Clearly, a necessary basis for knowledge is a body of verifiable fact. This body can be added to safely only in the exacting and disciplined way described. The scholar, exercising his hard-won fight to what is called free inquiry or disinterested investigation, has steadily widened the field of application, putting aside traditional dictations of thought, claiming as material amenable to his method problems previously settled by authority, whether of state, church, or antiquity. The layman, seeing this encroachment, often draws a false conclusion. He assumes that the scholar thinks this is the only way to work, - this is the only way to answer questions, - this is the only way to make decisions, and he says "Impractical." Or else he disposes of the whole affair by a label, "Ivory tower," with the indulgent comment, "Life isn't like that." A true scholar recognises this separation since it is a distinction he has drawn deliberately for his own good purposes. He knows what is properly in his domain, and in it he submits to this exacting discipline because that is one way to increase man's mastery over his experience. But he also knows that the domain amenable to reason is a restricted one. However it may widen as traditional dictations of thought are conquered, it will always be subject to subsequent evaluation on grounds other than consistency and authenticity.

    Misconceptions of this kind become a crucial error in time of war, when no resources can be wasted. One of our resources is the full body of knowledge. Its use is effectively sabotaged by the theory-practice misunderstanding, or by evaluating activities too closely in term of immediate end. As an example of the waste due to mistrust of theory, I quote from the prefaces to a beautiful little text on Aircraft Analytic Geometry, published by a supervisor in one of the big western aircraft companies. Its author says, "The methods outlined ... have initiated an exactitude in tool design and tool fabrication by mathematical analysis which has aided in the evolution from cut-to-fit and drill-to-match methods to those of mass production which permit the manufacture of accurately formed detailed parts that arrive at the final assembly line for installation without further rework." Yet he wistfully remarks, "Since the application of this method is new to the industry, it should be welcomed by all technical men for reasons of their interest in progressive developments." And his superintendent comments, "The authors, in presenting this difficult subject in a practical, simplified, and self-explanatory form, have made a major contribution to the entire industry and to the war effort." Actually, this subject has been familiar for three hundred years; it is taught to many high school students in essentially the form here required. But this author knows it will meet such prejudice that trial-and-error methods will be preferred.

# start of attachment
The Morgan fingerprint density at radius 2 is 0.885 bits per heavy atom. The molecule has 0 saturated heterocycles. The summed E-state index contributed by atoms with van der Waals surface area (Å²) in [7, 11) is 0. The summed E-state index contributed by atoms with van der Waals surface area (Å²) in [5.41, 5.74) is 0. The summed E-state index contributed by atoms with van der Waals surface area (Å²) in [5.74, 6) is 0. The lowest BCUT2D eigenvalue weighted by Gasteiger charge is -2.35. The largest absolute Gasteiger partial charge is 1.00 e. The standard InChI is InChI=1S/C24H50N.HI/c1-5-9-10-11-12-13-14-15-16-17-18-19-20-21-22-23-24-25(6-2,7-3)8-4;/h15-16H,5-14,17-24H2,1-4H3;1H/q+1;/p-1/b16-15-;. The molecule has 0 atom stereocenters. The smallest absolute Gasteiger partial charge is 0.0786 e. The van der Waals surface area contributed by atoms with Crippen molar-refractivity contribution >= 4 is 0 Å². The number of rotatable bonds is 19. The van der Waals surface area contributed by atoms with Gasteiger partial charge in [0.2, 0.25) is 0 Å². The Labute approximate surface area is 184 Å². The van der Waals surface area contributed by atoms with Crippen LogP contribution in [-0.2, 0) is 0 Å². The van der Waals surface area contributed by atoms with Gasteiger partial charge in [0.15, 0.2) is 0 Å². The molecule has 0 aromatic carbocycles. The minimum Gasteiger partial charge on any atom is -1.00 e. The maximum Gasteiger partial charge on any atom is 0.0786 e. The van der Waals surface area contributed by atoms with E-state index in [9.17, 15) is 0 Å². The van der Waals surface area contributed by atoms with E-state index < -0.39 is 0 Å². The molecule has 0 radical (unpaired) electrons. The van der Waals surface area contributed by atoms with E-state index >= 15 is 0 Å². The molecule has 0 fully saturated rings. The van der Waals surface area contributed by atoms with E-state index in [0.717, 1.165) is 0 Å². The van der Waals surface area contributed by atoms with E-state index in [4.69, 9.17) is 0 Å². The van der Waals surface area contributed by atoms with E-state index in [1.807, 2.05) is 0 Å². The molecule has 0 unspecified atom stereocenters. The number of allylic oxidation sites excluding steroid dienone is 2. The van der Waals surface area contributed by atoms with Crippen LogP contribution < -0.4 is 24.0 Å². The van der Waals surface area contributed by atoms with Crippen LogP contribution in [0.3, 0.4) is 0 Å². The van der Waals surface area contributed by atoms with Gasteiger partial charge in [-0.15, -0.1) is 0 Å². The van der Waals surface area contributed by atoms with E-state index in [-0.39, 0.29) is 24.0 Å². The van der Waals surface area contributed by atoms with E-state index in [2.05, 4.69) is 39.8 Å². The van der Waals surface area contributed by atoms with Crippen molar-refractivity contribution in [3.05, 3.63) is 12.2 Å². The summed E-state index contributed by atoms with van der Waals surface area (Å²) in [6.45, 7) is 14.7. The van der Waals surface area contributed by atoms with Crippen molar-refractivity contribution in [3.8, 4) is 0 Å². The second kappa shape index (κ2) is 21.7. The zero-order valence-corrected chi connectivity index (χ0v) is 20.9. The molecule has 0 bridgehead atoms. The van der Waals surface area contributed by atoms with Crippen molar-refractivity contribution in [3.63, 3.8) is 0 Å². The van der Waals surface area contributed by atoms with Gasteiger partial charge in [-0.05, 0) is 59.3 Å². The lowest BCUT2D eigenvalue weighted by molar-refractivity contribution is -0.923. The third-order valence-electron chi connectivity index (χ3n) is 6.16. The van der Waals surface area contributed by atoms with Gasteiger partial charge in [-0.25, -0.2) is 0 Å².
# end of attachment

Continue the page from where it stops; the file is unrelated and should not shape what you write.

An example of the price we pay for too close attention to immediate practical ends comes to me from my experience in teaching one of the government courses in photogrammetry - mapping from aerial photographs. A map used for a work chart must be constructed in such a way that the desired earth measure - distance, direction - can be found from measurements on the map itself. A map of any large region must record the longitude-latitude network, and that network is quite special near the poles. Mapping of the polar region had been dismissed as mathematically easy in one way, and as practically complicated and unimportant. As a result of failure to encourage the work just for its own theoretic interest, we have had to spend valuable time developing under pressure the needed map projections. For your encouragement, I should say that the photogrammetry course gave me proof that we are learning the value of good theory. The Alaska branch of the Geodetic Survey realised early that vast areas would require repeated detailed mapping, and a government training course was established to supply, under civil service, workers for routine detailed work on maps being assembled for printing. Because they believed that people will work at a routine task more carefully and steadily if they understand something of the end result, they allotted three morning a week for five weeks to mathematics, and I was given only one instruction: "Give them anything that you think will make them more at home with the notion map." I assure you that that time paid dividends, both for the work and for the human beings concerned.